WHAT IS THE PHILOSOPHY OF PLAY?

            Before we can make much progress on the “philosophy of play,” we must address the two age-old questions: “What do philosophers do?” and, “Are philosophers useful?” Most philosophers agree that they “ask questions and pose answers,” and that the vast majority of professional philosophers teach in colleges and universities. But once they get beyond those two acknowledgments, there is not much agreement. Most notably, there is widespread disagreement as to which questions are worth asking, how to go about answering those questions, and what questions require philosophical, non-scientific, and/or scientific answers. There is also widespread agreement that epistemological questions are foundational, especially: What is a Theory? What is Truth? What is Value? And, how do Truth and Value relate to one another? Hence, we have the revival of the old positivist agenda that seeks to transform values (good and bad) into facts (true and false). Let’s add that non-philosophers often ask/answer philosophical issues and that non-philosophers reinterpret those philosophical questions, and sometimes they do not acknowledge that some questions/answers are inexorably philosophical or non-philosophical. Most disciplinary approaches to the study of play contain unstated epistemological assumptions; especially the nature of theories, truth and value. Therefore, in order to address these epistemological issues and work toward towards a “unified theory of play,” this essay will argue that this unification requires both biological and cultural evolution.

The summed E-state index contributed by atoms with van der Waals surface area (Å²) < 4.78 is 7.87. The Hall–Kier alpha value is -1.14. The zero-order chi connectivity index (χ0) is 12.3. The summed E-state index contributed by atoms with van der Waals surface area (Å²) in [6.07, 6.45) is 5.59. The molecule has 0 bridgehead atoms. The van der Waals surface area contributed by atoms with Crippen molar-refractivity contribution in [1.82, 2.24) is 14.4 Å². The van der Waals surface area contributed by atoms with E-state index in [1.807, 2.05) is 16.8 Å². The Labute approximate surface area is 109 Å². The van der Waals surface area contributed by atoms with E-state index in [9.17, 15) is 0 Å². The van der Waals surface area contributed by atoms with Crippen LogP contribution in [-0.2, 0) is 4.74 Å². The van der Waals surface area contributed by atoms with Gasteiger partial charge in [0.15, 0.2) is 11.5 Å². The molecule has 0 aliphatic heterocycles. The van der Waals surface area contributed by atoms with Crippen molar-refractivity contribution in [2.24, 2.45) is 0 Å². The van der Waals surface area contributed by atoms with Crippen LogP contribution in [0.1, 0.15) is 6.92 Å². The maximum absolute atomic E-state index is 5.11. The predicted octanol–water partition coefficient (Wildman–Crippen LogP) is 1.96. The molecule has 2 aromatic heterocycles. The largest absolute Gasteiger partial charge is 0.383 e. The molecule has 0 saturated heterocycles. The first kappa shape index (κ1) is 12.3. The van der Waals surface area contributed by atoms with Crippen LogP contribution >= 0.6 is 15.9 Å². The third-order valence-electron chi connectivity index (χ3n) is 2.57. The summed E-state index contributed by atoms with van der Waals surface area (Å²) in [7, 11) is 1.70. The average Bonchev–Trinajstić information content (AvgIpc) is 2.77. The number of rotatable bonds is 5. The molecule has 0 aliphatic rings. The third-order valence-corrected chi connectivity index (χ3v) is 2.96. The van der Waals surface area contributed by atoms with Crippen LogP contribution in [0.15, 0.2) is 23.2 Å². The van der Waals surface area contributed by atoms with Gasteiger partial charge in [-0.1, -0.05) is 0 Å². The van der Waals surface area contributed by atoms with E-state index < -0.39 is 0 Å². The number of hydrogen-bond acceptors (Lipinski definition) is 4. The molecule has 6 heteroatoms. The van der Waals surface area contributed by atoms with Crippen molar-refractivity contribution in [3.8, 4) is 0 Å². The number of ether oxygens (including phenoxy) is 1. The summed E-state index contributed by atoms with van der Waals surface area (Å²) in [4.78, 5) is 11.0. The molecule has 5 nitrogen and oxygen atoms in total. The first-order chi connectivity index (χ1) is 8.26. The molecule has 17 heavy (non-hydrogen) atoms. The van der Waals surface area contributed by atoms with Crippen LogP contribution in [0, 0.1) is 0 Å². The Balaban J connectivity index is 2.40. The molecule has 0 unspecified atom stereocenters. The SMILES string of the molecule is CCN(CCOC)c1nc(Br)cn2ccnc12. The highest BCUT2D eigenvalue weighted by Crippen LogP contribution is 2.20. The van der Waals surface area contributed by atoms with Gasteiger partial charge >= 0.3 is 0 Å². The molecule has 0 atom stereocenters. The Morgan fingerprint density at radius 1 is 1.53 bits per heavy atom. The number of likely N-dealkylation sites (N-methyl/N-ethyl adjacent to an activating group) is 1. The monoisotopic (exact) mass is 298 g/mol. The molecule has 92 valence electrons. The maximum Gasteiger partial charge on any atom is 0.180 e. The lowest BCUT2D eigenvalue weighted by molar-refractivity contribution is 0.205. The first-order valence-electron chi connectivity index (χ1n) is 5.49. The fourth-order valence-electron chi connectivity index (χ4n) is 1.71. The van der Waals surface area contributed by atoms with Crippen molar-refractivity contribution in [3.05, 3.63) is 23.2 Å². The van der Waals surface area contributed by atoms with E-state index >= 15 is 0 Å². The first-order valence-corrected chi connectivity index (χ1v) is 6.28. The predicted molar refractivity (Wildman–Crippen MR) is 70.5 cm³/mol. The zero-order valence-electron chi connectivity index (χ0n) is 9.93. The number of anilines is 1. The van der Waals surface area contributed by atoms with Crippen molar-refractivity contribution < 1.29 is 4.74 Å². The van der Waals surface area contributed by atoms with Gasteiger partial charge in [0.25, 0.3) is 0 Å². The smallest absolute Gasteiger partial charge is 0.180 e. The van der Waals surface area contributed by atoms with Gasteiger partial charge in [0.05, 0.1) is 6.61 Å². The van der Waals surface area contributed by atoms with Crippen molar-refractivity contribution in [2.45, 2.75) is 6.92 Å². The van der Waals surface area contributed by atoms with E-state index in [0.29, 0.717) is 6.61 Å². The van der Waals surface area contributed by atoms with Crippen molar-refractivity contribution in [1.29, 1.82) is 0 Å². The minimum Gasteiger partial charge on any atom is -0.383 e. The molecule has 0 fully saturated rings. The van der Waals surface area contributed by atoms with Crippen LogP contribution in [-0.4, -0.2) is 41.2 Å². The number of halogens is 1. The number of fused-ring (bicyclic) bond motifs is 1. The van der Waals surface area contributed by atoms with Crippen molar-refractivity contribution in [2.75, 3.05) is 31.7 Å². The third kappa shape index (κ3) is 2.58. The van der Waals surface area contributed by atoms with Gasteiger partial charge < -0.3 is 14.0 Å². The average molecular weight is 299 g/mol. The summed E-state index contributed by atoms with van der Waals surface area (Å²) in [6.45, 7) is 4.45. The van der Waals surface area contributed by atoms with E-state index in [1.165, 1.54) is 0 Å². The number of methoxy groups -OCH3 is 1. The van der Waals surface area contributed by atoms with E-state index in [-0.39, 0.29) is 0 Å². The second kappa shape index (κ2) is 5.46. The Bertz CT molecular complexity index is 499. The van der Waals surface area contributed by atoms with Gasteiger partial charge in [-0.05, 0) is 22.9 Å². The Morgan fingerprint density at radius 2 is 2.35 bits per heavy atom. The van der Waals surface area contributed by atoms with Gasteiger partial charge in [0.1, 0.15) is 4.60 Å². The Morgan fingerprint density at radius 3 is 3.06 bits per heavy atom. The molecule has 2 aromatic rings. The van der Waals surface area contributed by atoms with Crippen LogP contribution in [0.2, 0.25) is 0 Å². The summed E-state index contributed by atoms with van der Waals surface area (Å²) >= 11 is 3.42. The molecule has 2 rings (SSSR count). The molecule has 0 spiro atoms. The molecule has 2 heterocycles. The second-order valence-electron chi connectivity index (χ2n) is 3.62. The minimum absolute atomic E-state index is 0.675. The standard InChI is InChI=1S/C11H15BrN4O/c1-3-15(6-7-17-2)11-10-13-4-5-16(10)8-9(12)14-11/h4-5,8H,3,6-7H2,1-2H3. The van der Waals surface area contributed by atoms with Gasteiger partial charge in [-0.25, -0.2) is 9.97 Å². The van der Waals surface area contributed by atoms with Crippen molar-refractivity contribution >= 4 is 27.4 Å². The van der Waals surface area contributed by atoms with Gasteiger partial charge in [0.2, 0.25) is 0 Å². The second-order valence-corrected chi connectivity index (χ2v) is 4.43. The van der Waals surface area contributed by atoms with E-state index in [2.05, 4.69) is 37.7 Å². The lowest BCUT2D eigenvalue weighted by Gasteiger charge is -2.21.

WHAT IS THE SCIENCE OF PLAY?
 
In recent times, many philosophers have become interdisciplinary scholars, and therefore employ philosophical theories as a way to bridge the gaps between various disciplines. Scientific explanations of human behavior invoke scientific theories. So based on contemporary science, what distinguishes “play” from “non-play?”

As a matter of sheer logic, playtime philosophers agree that play must be fun. So if we engage in a behavior that is not fun, it’s not play. Of course, this raises the question: What is fun? Well, fun (by definition) must be pleasurable. Evolutionary psychologists, observe that, at least some, human feelings of pleasure and pain are evolutionarily shaped, over vast expanses of time, by natural and/or sexual selection. Feelings of pleasure, naturally, incite us to engage in that behavior again, and feelings of pain discourage us from doing it again. Those feelings can be materially reduced to various chemical changes that take place within the human body, especially the presence and/or absence of the hormone serotonin. Similarly, neuroscientists can now differentiate between the experience of pain and pleasure by looking at the flow of neurons within human brain via various imaging technologies.